Why Does William Arkin Still Have His Job?
How Has William Arkin Kept His Job?
Do you think the volunteer soldiers of the U.S. military are "mercenaries?" Is it your opinion that we ship "obscene amenities" into the war zone for them? And, like spoiled children, that these coddled mercenaries then expect the average citizen to "roll over and play dead," thus permitting the generals to fight the war exactly as they see fit?
I don't either, but a former colleague of mine does: NBC military analyst and Washington Post blogger Bill Arkin. Slipping the surly bonds of sensibility, he let fly with a remarkably silly blog last week that soon had outraged readers calling for his head.
It all began with a recent "NBC Nightly News" report that U.S. troops are becoming increasingly frustrated by American criticism of the war. One soldier even told reporter Richard Engel that the critics "should come over and see what it's like firsthand before criticizing."
A reasonable response might have been: "Fat chance, trooper. The critics are just performing their sacred civic duty of second-guessing while their kids are busy attending Ivy League colleges. That's why you're over here in the first place."
But Arkin instead opined that politically astute commanders should have taken the offending soldiers aside and explained how it wasn't their place "to disapprove of the American people" — especially since those same citizens are paying them a "decent salary" and providing soldiers with a vast social service network denied ordinary Americans, in addition to those obscene war zone amenities.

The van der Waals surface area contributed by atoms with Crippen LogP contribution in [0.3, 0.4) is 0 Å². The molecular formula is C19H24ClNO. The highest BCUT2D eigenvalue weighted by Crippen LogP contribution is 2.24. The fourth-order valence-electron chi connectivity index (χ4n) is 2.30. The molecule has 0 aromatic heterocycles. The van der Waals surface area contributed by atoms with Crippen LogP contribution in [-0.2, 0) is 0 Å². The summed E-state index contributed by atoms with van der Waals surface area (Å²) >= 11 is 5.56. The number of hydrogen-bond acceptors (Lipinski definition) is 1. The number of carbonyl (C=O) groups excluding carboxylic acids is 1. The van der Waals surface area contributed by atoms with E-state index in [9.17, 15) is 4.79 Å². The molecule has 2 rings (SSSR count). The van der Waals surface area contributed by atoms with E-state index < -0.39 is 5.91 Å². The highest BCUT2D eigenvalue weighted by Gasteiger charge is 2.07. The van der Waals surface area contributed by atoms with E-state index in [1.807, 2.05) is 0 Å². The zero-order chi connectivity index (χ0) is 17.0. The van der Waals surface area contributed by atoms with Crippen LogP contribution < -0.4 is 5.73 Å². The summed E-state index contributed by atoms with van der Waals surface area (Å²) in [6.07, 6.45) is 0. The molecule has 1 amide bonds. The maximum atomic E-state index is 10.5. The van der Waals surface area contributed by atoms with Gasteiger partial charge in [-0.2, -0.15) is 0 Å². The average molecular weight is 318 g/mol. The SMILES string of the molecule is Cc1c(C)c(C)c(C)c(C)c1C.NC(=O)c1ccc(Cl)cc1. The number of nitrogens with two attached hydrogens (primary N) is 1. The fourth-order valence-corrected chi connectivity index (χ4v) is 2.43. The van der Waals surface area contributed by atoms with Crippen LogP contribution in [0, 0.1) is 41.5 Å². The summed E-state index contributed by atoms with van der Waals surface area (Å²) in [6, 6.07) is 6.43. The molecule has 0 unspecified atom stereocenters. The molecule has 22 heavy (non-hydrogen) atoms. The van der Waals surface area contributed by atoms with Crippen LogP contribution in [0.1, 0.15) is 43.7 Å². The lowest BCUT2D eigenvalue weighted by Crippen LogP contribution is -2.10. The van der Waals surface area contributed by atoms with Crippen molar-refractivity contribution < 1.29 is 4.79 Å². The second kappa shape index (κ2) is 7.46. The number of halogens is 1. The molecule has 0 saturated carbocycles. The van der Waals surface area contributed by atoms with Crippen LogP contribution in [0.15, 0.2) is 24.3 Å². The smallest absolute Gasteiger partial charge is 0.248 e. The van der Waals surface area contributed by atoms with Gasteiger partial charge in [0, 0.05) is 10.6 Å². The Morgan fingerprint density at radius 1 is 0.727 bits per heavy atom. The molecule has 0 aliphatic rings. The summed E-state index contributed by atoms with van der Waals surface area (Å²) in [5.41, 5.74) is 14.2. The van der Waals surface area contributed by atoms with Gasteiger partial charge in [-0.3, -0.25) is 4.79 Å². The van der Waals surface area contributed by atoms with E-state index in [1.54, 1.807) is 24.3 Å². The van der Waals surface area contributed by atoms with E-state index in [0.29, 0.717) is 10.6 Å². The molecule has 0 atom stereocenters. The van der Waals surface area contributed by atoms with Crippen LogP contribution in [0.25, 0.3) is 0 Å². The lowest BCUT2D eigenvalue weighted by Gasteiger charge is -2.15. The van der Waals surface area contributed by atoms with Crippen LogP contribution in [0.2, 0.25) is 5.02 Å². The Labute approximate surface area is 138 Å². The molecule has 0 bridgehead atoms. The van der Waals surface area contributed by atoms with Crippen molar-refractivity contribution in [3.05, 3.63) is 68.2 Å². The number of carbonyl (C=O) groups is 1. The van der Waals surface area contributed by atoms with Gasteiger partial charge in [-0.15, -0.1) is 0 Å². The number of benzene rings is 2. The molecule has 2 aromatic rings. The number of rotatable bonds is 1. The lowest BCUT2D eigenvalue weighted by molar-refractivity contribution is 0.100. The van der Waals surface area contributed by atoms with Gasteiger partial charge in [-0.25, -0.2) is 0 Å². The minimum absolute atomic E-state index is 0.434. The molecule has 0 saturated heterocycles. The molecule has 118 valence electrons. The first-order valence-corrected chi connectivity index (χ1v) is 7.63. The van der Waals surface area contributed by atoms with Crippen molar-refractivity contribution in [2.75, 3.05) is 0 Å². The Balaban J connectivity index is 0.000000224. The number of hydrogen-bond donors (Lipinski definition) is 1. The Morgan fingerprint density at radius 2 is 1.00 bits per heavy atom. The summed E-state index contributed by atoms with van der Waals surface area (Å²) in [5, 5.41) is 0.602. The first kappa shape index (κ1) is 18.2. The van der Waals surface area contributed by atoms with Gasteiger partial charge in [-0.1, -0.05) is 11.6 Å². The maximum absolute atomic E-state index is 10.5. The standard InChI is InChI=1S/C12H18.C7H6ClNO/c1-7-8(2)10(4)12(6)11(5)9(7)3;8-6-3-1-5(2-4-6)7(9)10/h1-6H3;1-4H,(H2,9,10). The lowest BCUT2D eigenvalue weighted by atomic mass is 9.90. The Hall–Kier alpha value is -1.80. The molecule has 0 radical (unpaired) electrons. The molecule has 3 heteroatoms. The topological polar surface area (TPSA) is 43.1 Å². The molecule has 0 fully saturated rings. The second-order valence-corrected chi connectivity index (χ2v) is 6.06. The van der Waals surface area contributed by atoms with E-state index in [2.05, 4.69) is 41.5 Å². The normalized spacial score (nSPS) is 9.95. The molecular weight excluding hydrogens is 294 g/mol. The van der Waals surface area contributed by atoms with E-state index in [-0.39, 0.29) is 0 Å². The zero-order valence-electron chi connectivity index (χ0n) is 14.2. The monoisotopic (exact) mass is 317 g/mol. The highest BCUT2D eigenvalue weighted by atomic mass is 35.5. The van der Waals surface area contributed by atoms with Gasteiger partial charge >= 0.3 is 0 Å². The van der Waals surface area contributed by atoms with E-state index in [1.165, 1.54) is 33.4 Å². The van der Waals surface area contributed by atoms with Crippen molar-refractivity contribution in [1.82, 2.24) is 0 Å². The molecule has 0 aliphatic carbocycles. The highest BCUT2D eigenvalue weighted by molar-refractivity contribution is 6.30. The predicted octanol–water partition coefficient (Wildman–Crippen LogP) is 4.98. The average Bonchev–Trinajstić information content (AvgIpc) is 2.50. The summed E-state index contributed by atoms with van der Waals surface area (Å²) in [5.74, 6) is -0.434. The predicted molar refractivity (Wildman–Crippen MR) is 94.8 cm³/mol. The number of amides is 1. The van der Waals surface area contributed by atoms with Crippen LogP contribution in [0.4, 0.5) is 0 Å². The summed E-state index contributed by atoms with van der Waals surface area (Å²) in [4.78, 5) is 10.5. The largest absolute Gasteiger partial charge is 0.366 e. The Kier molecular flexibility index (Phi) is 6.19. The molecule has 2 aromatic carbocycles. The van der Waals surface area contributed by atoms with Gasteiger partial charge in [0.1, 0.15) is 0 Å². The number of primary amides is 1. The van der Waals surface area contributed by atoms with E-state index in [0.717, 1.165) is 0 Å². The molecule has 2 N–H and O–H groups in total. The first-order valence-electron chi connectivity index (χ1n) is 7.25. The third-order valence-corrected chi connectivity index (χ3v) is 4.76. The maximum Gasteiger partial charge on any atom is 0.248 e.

As soon as they read the blog — or at least gauged popular reaction to it — I figured NBC News would lose no time firing Arkin, a colleague during our occasional television stints together as military analysts. There has long been an unwritten but well-understood policy governing outside experts appearing on TV: Hold any opinion you choose, but don't do anything to embarrass the network.
Arkin, or any of us, was free to disagree with Clinton domestic policy, Bush foreign policy or Dick Cheney's marksmanship. But ever since Vietnam's wounds healed over, it has been off-limits to criticize the American soldier. Instead, modern dissenters retreat instinctively to the Great American Cop-out: "I oppose the war but support the troops".
But it is becoming increasingly apparent that Arkin won't be fired despite having gone well beyond those bounds — and not for the first time. In 2003, for example, he tried to blacklist a decorated Green Beret general as a "Christian jihadist." In 2005, he published an astonishing primer on deciphering American military code names and covert operations.
Naturally, controversy helps boost ratings. But NBC executives now appear determined to avoid any appearance that the public is somehow being stampeded into supporting the war — by troop surges, Iranian aggression or anything else.
When the war had broad popular support, the network relied on commentary by distinguished generals such as Barry McCaffrey, Wayne Downing and Bernard Trainor: Now that it is going badly, they simply find Arkin a convenient receptacle.
The sad irony is that cable news standards are being steadily compromised — by the quest for ratings, by permitting video to trump every lesser concern and, above all, by allowing the sensational to overwhelm the important.
And this at precisely the moment when Americans have never been more in need of in-depth, informed commentary on the great issues of our public life. That includes war, who fights for us and our responsibilities as warrior-citizens.